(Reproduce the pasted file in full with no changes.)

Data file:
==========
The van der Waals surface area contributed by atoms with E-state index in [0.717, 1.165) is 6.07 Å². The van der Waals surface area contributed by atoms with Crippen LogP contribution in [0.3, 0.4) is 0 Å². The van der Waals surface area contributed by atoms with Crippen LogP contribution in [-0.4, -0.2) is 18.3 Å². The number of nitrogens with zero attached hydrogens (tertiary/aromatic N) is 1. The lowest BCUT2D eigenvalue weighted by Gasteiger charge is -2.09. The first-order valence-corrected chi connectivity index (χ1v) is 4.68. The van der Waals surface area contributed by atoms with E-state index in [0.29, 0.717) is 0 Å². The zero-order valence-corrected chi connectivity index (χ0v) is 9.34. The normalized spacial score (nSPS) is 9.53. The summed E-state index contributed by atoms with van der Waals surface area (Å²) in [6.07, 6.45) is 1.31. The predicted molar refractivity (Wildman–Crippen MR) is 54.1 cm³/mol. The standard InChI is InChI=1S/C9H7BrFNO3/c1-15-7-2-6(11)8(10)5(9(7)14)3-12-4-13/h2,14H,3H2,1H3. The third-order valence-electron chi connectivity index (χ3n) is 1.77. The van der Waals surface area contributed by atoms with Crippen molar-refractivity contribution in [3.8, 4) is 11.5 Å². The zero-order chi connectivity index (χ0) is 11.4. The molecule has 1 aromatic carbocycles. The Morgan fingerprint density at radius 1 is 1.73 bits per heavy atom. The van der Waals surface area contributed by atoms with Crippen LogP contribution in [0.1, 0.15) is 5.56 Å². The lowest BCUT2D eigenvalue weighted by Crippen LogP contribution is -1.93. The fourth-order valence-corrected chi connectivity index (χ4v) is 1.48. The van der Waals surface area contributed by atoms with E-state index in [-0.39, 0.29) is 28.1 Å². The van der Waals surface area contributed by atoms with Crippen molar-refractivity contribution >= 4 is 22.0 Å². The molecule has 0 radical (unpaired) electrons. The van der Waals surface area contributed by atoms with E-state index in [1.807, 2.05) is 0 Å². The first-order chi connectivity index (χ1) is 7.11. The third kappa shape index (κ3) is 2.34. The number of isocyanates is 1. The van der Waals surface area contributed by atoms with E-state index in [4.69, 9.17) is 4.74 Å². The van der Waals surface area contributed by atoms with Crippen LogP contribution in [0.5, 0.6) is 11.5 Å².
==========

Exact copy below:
The van der Waals surface area contributed by atoms with E-state index in [0.717, 1.165) is 6.07 Å². The van der Waals surface area contributed by atoms with Crippen LogP contribution in [0.3, 0.4) is 0 Å². The van der Waals surface area contributed by atoms with Crippen LogP contribution in [-0.4, -0.2) is 18.3 Å². The number of nitrogens with zero attached hydrogens (tertiary/aromatic N) is 1. The lowest BCUT2D eigenvalue weighted by Gasteiger charge is -2.09. The first-order valence-corrected chi connectivity index (χ1v) is 4.68. The van der Waals surface area contributed by atoms with E-state index in [0.29, 0.717) is 0 Å². The zero-order valence-corrected chi connectivity index (χ0v) is 9.34. The normalized spacial score (nSPS) is 9.53. The summed E-state index contributed by atoms with van der Waals surface area (Å²) in [6.07, 6.45) is 1.31. The predicted molar refractivity (Wildman–Crippen MR) is 54.1 cm³/mol. The standard InChI is InChI=1S/C9H7BrFNO3/c1-15-7-2-6(11)8(10)5(9(7)14)3-12-4-13/h2,14H,3H2,1H3. The third-order valence-electron chi connectivity index (χ3n) is 1.77. The van der Waals surface area contributed by atoms with Crippen molar-refractivity contribution in [3.8, 4) is 11.5 Å². The zero-order chi connectivity index (χ0) is 11.4. The molecule has 1 aromatic carbocycles. The Morgan fingerprint density at radius 1 is 1.73 bits per heavy atom. The van der Waals surface area contributed by atoms with Crippen LogP contribution in [0.1, 0.15) is 5.56 Å². The lowest BCUT2D eigenvalue weighted by Crippen LogP contribution is -1.93. The fourth-order valence-corrected chi connectivity index (χ4v) is 1.48. The van der Waals surface area contributed by atoms with E-state index in [-0.39, 0.29) is 28.1 Å². The van der Waals surface area contributed by atoms with Crippen molar-refractivity contribution >= 4 is 22.0 Å². The molecule has 0 radical (unpaired) electrons. The van der Waals surface area contributed by atoms with E-state index in [1.807, 2.05) is 0 Å². The first-order chi connectivity index (χ1) is 7.11. The third kappa shape index (κ3) is 2.34. The number of isocyanates is 1. The van der Waals surface area contributed by atoms with E-state index in [4.69, 9.17) is 4.74 Å². The van der Waals surface area contributed by atoms with Crippen LogP contribution in [0.5, 0.6) is 11.5 Å².